Gadolinium-based agents help doctors understand MRI scans, though drugs included in the the agents do not completely clear the metal from the body, researchers have found, posing a potential health risk that grows with the number of scans a patient is put through. Photo by Volt Collection/Shutterstock
ARIEL, Israel, April 6 (UPI) -- A recent study raises questions about the safety of contrast agents used for MRI scans, with researchers calling for the FDA to investigate their concerns.
Researchers in Israel found gadolinium-based contrast agents, used to help read MRI scans, leave deposits in the brain, bone and other organs despite being used with addition chelator drugs designed to flush the metal out of the body.
Gadolinium has been used as part of the scans for 30 years, and is employed with about 30 million patients per year, or roughly 30 percent of MRI scans.
Concerns have been mounting in the last decade about gadolinium toxicity, with the FDA ordering a black box warning label in 2007 be added outlining the risk for patients with kidney disease to develop nephrogenic systemic fibrosis.
In 2015, a University Hospital Zurich study found gadolinium led to deposits on the brain. The FDA also looked into the risk for brain deposits of patients receiving repeated MRIs with the agents, finding no adverse health effects from it.
"With the ominous discovery that gadolinium is retained in healthy patients, there is a critical shortage of scientific information regarding how to assess gadolinium toxicity, and perhaps most importantly, how to treat it," Moshe Rogosnitzky, a researcher at the Center for Drug Repurposing at Ariel University, said in a press release.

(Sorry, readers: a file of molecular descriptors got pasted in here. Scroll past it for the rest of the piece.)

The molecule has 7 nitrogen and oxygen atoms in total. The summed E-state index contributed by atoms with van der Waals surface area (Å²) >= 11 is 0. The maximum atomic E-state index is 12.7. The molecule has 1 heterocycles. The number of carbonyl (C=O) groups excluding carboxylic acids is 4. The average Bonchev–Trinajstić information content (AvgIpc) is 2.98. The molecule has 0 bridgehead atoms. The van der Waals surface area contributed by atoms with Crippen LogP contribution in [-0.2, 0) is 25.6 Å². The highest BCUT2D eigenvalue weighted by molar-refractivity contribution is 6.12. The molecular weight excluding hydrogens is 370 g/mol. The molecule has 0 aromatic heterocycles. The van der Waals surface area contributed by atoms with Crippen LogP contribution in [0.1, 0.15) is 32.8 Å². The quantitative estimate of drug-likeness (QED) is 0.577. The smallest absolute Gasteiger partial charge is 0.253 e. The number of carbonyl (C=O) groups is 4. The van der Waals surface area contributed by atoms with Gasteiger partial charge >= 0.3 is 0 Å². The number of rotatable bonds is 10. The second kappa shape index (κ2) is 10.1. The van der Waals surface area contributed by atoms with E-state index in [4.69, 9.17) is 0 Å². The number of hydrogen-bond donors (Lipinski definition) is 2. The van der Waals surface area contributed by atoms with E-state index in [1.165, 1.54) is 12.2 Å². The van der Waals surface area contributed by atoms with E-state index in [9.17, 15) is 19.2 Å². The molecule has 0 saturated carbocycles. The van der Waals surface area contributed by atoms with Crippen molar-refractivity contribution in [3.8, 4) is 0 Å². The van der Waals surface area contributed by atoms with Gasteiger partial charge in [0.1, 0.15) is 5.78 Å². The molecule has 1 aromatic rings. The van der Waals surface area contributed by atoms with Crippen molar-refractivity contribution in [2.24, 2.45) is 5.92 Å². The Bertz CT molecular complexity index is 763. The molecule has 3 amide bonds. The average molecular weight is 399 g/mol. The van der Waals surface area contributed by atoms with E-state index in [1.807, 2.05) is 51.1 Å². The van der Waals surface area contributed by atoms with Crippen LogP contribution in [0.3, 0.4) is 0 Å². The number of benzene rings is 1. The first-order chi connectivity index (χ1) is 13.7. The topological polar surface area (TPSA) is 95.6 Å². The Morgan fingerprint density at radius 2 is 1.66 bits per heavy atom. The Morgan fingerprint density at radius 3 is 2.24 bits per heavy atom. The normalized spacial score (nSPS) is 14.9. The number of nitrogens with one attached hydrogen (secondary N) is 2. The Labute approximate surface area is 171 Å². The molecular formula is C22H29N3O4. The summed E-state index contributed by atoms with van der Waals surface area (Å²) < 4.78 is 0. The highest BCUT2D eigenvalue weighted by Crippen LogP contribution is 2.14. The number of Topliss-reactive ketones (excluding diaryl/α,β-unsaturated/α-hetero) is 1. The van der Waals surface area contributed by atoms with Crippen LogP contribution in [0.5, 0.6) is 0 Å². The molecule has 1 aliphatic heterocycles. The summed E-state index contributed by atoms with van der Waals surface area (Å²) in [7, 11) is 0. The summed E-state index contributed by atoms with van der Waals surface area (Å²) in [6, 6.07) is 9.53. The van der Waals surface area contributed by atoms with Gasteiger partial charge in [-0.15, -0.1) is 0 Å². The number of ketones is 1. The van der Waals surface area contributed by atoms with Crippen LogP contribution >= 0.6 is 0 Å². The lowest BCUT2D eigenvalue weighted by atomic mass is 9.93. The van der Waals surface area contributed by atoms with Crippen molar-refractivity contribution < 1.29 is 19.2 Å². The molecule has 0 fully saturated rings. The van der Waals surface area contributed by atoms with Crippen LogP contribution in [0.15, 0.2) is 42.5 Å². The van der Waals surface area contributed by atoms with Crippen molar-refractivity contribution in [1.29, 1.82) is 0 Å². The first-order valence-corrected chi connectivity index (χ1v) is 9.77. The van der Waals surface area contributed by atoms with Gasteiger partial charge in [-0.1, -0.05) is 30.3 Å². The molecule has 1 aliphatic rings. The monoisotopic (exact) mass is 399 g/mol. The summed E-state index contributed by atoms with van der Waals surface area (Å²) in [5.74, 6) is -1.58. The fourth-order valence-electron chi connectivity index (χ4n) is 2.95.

For the new study, published in the journal BioMetals, researchers analyzed studies on gadolinium toxicity and the potential for it to remain in the body.
Researchers report "not one single, suitable drug to swiftly remove gadolinium from the body" was found in the studies they reviewed. In one study, Rogosnitzky said, the researchers suggested it could take 156 years to remove the metal from a patient's body using a particular drug they focused on.
Rogosnitzky said further research is needed not only into other drugs to remove the metal, but on all existing chelator drugs available for other metal toxicities to see if they could be used with gadolinium. The researchers also call on the FDA to more rigorously look into the potential adverse effects of heavy metal buildup in the body.
"Given the ever-growing toxicological and gadolinium tissue retention data, it is vital that the FDA promptly leads efforts, including retrospective and prospective clinical studies, to better define the connection between GBCA-exposure and adverse health events," Dr. Stacy Branch, a toxicologist at the MedInsight Research Institute, said. "This is needed to guide the choice of preventive methods, achieve accurate diagnoses, implement effective treatment approaches, and spark research for the design of safer contrast agents and imaging protocols."